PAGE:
The case of post dated monitoring data

A few week ago a customer of ours has been hit by a time issue, the internal time reference server jumped to anno domini 2020. Since this happened during the weekend it took a few hours to be fixed, in the meantime opsmgr agents did their job posting data to the opsmgr infrastructure. The net result was a bunch of monitors unhealthy with last changed time set to 2020. Annoying I thought I need to reset all the broken monitors via powershell. Alas this was not only annoying, but blocking as well. Monitors won’t reset nor their state change in any case.

First consideration the opsmgr data access layer should block any data insertion with a too large time skew from its own date time reference (10’ to 15’ should be the maximum threshold immo).

Anyway, time for some reverse engineering once again.

First of all a few queries to identify the bogus state data. We have two tables involved here StateChangeEvent and State. The former collects all event state events, the ones you can check in health explorer, the latter reports the last known state for any given managed entity / monitor pair.

Easy enough, let check for all data updated after December 31st

select * from dbo.StateChangeEvent
where TimeGenerated > ’12-31-2009′

select ME.FullName, M.MonitorName, State.* from dbo.State with (nolock)
inner join dbo.BaseManagedEntity ME with (nolock) on ME.BaseManagedEntityId=State.BaseManagedEntityId
inner join dbo.Monitor M with (nolock) on M.MonitorId=State.MonitorId
where State.LastModified > ’12-31-2009′

Obviously my first though has been lets modify the LastModified field, but here we’re in the unsupported realm and before any mods a further analisys of the insight working needs to be accomplished. The core stoerd procedure for any stage change turned to be 

PROCEDURE [dbo].[p_StateChangeEventProcess]
    @BaseManagedEntityId uniqueidentifier,
    @EventOriginId uniqueidentifier,
    @MonitorId uniqueidentifier,
    @NewHealthState tinyint,
    @OldHealthState tinyint,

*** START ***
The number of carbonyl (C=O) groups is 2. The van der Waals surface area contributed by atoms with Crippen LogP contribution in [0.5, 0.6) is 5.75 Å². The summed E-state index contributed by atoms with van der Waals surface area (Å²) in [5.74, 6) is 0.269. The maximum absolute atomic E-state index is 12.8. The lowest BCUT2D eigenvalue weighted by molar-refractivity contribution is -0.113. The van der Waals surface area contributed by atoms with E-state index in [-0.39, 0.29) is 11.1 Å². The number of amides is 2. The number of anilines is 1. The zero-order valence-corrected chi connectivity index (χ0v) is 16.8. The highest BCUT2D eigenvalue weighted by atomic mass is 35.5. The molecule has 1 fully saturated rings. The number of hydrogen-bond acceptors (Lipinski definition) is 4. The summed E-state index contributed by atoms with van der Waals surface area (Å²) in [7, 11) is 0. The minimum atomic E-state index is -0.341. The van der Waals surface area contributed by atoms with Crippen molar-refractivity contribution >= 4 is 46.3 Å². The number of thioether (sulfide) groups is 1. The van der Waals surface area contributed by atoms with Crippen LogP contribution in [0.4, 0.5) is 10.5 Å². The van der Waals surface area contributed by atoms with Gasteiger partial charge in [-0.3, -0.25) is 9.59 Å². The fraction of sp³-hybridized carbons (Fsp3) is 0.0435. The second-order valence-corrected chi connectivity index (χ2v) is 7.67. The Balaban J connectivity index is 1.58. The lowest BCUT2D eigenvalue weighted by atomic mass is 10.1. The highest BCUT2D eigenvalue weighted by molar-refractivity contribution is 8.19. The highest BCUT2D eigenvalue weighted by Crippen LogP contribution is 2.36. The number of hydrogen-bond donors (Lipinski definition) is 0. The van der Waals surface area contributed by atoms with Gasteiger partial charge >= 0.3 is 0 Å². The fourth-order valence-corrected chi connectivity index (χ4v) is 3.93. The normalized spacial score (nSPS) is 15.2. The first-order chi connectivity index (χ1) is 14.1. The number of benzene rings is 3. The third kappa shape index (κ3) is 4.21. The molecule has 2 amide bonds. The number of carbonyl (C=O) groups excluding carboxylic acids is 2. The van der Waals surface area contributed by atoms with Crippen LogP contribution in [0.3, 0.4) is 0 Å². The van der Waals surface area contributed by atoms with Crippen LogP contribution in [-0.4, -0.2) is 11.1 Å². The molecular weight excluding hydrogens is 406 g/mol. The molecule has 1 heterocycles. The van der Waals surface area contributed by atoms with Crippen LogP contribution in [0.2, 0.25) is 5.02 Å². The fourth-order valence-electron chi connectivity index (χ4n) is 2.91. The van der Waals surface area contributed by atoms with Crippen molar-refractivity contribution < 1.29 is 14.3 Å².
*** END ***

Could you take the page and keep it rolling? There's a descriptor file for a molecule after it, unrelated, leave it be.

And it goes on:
@TimeGenerated datetime,
    @Context nvarchar(max) = NULL

this one in turns calls

PROCEDURE [dbo].[p_StateUpsert]
    @BaseManagedEntityId uniqueidentifier,
    @MonitorId uniqueidentifier,
    @HealthState tinyint,
    @LastModified datetime

and if p_StateUpsert returns with success it will insert a row in the StateChangeEvent table.

p_StateUpsert, among other checks, sets a control on the state update date time if it is earlier in the timeline respect the last time a monitor state has been updated the state change is discarded. This makes sense since state change are not guaranteed to arrive in chronological order. At the same time without a control on a time skew we can have a dos here.

Anyway from my analysis the LastModified field can be safely changed (still unsupported realm):

update dbo.StateChangeEvent set TimeGenerated=TimeAdded
where TimeGenerated > ’12-31-2009′

update dbo.State set LastModified = GETUTCDATE()
where State.LastModified > ’12-31-2009′

From this change on state changes will restart to flow in.

Issues: monitor needs to be reset or you must wait for the first state change for them to be updated or you could use Marius’ utility Tool- OpsMgr 2007 – RuntimeHealthExplorer or you could use a powershell script to reset all the postdated monitors. The basic statements need to be:

$obj = Get-MonitoringObject -id:<<basemanagedentityid from previous queries>>

$obj.ResetMonitoringState([guid]’<<monitorid from previous queries’)


Last Warning: if you reset the monitor from UI and from a Watcher view then the new healthstate won’t rollup (at least in my env). For example if you reset any unit monitor related to a HealthService starting from the Health Explorer for the related HealthServiceWatcher, the unit monitor will reset but the new status won’t rollup. If you do the same reset from the HealthService Health Explorer view it will rollup.

– Daniele

This posting is provided "AS IS" with no warranties, and confers no rights.

  1. #1 by Daniele Muscetta on November 22, 2009 - 10:42 am

    You notice this, because states won’t reset, etc… events and performance data collected in that timeframe are also stored, and they won’t be groomed for 11 years, you you don’t change their dates too…

    I did raise the “input validation” issue to the Product Group in the past… :-(

    • #2 by Daniele Grandini on November 25, 2009 - 6:17 pm

      Daniele, as you said before: you’re not alone ! :-)

  1. Post dated data – reprise « Quae Nocent Docent

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